Citizens:mk’s annual Leaders Forum, this year hosted by St. Paul’s Catholic School, attracted 40 people including leaders from 16 member institutions and some external guests. Each member institution presented one or two priority social problems arising from their listening campaigns, powerful testimonies were heard and the following research teams (with named leaders and institutions) pledged to work over the winter months with the goal of reporting to Delegates Assembly on 5th February:
Cycle Safety – Craig Broadbent, Deborah Cooper and Phil Ashbourne of Green Alliance, Leo Nicholas of St. Paul’s Catholic School; The Open University.
Fair Deal/Work – Hala Afify and Linda McComie of Truby’s Garden Tea Room, William Appaih of St. Augustine’s Catholic Church; Middle East Cultural Group.
Housing & Homelessness – Lawrence Morgan and Carol Barac of Green Alliance, Ayser Al jawad of Middle East Cultural Group.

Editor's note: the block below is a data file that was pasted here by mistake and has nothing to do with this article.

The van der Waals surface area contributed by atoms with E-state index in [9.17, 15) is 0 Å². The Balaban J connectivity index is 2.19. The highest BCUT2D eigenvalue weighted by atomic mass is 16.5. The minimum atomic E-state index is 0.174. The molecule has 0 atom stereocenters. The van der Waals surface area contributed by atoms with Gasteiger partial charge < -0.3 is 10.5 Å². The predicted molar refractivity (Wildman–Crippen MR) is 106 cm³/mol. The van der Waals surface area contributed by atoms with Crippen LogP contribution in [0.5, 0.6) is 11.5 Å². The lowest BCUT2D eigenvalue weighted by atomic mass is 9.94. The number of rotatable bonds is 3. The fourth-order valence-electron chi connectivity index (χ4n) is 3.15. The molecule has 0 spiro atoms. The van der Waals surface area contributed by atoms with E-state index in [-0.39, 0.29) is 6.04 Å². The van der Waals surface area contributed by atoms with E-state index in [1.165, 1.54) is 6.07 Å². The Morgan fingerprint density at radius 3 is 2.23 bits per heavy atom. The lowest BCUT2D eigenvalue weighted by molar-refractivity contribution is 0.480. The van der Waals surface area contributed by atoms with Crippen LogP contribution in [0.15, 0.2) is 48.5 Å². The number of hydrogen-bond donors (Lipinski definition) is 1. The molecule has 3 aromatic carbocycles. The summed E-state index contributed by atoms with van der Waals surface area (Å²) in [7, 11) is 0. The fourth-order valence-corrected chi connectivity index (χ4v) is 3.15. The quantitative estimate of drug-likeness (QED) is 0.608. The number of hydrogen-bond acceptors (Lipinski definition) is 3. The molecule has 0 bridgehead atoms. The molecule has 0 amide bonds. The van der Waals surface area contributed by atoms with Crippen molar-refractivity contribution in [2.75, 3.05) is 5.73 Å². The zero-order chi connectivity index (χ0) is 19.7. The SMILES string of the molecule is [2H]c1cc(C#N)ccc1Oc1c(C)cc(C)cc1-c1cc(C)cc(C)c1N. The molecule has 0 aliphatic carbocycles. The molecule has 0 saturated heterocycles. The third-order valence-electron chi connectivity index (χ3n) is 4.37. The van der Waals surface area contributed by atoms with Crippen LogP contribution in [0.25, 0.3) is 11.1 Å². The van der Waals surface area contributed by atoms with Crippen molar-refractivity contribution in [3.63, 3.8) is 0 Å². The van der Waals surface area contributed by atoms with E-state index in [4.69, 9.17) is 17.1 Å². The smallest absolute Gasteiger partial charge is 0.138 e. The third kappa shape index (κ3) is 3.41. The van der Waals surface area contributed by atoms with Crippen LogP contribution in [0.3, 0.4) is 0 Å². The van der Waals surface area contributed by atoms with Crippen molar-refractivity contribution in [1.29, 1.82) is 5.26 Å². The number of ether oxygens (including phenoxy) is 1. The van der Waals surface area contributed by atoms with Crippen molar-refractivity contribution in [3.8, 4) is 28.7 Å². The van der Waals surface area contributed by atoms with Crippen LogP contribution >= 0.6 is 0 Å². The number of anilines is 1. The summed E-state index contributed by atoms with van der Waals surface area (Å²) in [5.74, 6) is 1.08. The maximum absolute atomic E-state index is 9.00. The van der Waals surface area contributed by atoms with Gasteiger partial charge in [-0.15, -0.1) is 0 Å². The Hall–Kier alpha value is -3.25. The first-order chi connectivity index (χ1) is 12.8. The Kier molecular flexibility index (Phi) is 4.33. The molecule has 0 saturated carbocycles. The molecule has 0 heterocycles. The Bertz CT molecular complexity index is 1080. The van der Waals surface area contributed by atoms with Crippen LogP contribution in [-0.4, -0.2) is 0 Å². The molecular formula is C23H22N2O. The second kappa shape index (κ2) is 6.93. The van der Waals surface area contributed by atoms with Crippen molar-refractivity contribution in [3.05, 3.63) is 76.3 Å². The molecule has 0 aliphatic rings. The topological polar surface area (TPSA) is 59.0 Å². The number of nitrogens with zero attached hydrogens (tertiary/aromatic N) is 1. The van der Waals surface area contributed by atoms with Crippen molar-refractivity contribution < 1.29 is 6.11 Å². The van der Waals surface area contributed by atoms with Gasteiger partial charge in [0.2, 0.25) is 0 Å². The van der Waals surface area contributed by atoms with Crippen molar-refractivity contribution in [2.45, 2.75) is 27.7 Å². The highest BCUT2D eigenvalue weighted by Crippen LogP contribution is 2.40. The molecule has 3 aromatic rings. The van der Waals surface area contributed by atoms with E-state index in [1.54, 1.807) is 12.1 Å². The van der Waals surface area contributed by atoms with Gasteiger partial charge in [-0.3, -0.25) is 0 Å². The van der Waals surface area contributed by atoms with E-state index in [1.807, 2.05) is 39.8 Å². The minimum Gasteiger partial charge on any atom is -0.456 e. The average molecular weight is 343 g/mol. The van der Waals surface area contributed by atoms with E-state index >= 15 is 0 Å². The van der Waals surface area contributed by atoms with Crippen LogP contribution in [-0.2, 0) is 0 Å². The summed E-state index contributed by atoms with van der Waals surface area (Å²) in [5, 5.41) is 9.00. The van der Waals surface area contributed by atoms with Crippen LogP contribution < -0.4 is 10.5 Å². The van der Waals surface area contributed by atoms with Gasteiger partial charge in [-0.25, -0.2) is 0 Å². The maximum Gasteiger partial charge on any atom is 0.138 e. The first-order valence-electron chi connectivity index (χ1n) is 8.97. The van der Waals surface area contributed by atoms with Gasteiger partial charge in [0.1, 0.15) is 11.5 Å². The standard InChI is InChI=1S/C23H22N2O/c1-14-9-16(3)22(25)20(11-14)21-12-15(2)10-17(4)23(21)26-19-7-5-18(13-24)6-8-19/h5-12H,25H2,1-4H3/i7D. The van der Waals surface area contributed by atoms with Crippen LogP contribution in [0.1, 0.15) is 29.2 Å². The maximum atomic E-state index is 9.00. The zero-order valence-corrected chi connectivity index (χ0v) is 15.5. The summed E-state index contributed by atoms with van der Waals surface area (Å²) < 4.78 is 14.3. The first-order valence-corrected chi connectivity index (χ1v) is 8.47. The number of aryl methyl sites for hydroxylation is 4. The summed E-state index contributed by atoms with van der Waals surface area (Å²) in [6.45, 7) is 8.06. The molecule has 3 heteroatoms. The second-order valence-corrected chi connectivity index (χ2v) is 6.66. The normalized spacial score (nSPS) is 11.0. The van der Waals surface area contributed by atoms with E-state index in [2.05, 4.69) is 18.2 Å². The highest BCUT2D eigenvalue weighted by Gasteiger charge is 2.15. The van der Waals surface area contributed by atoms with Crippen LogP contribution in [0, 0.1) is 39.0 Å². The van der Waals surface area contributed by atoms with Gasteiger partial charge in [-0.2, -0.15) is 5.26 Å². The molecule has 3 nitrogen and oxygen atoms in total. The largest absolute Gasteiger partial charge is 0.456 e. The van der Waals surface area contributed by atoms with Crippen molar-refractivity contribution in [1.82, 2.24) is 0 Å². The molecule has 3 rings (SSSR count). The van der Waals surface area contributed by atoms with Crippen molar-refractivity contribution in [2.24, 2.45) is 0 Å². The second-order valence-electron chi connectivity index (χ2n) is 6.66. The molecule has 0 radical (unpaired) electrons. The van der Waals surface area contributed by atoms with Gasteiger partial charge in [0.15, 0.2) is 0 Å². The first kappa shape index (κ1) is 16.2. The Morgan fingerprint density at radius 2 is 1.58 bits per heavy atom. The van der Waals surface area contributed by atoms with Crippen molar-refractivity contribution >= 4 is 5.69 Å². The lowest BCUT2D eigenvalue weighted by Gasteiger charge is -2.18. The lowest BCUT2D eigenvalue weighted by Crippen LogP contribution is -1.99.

Mental Health – Saira Sajid of MK Academy; Gabi and Tom Navin of St. Paul’s Catholic School, William Appaih of St. Augustine’s Catholic Church.
Police at Primary Level – Tony Berwick of Jubilee Wood Primary School, Kate Matthews of Southwood Primary School; St. Paul’s Catholic School.
Refugees Welcome Schools – Elysia Roach of St. Paul’s Catholic School, Craig Warne of NASUWT, Susie Hancock of The Open University.
Youth for Elderly – Richard Lyons of St. Frideswide’s Church, Sofia Hassan of Middle East Cultural Group, Rachel Redford of The Open University.
Research team leaders were asked to contact Community Organiser Tom Bulman, tel 07962 838685, asking him to attend their first research team meeting and deliver training to the team.